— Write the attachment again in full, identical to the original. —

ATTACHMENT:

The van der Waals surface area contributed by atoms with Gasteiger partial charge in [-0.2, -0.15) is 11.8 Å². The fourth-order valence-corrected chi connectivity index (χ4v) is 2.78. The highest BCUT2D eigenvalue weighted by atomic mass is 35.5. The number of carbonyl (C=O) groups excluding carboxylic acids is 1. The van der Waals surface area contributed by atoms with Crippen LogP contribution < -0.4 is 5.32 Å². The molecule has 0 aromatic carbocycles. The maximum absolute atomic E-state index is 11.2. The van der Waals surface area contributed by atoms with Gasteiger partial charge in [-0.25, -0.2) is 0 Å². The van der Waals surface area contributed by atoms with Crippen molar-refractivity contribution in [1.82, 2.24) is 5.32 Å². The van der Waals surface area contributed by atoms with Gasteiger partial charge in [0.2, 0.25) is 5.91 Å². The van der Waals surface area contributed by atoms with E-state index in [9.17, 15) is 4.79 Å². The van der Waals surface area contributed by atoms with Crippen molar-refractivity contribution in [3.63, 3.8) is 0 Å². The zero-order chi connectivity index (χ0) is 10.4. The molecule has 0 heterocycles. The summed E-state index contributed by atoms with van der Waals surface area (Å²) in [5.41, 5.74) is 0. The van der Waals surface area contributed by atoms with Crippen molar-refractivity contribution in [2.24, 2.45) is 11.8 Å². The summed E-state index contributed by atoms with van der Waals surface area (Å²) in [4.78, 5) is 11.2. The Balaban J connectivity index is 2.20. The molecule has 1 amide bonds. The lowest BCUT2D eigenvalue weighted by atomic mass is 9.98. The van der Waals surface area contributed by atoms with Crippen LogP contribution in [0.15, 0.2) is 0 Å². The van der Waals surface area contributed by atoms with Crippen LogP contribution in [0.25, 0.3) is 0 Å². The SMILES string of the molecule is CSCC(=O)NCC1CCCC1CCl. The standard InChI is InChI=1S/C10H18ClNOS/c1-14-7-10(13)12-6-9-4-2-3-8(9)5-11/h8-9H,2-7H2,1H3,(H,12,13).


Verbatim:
The van der Waals surface area contributed by atoms with Gasteiger partial charge in [-0.2, -0.15) is 11.8 Å². The fourth-order valence-corrected chi connectivity index (χ4v) is 2.78. The highest BCUT2D eigenvalue weighted by atomic mass is 35.5. The number of carbonyl (C=O) groups excluding carboxylic acids is 1. The van der Waals surface area contributed by atoms with Crippen LogP contribution < -0.4 is 5.32 Å². The molecule has 0 aromatic carbocycles. The maximum absolute atomic E-state index is 11.2. The van der Waals surface area contributed by atoms with Gasteiger partial charge in [-0.25, -0.2) is 0 Å². The van der Waals surface area contributed by atoms with Crippen molar-refractivity contribution in [1.82, 2.24) is 5.32 Å². The van der Waals surface area contributed by atoms with Gasteiger partial charge in [0.2, 0.25) is 5.91 Å². The van der Waals surface area contributed by atoms with E-state index in [9.17, 15) is 4.79 Å². The van der Waals surface area contributed by atoms with Crippen molar-refractivity contribution in [3.63, 3.8) is 0 Å². The zero-order chi connectivity index (χ0) is 10.4. The molecule has 0 heterocycles. The summed E-state index contributed by atoms with van der Waals surface area (Å²) in [5.41, 5.74) is 0. The van der Waals surface area contributed by atoms with Crippen molar-refractivity contribution in [2.24, 2.45) is 11.8 Å². The summed E-state index contributed by atoms with van der Waals surface area (Å²) in [4.78, 5) is 11.2. The Balaban J connectivity index is 2.20. The molecule has 1 amide bonds. The lowest BCUT2D eigenvalue weighted by atomic mass is 9.98. The van der Waals surface area contributed by atoms with Crippen LogP contribution in [0.15, 0.2) is 0 Å². The van der Waals surface area contributed by atoms with Crippen LogP contribution in [0.25, 0.3) is 0 Å². The SMILES string of the molecule is CSCC(=O)NCC1CCCC1CCl. The standard InChI is InChI=1S/C10H18ClNOS/c1-14-7-10(13)12-6-9-4-2-3-8(9)5-11/h8-9H,2-7H2,1H3,(H,12,13).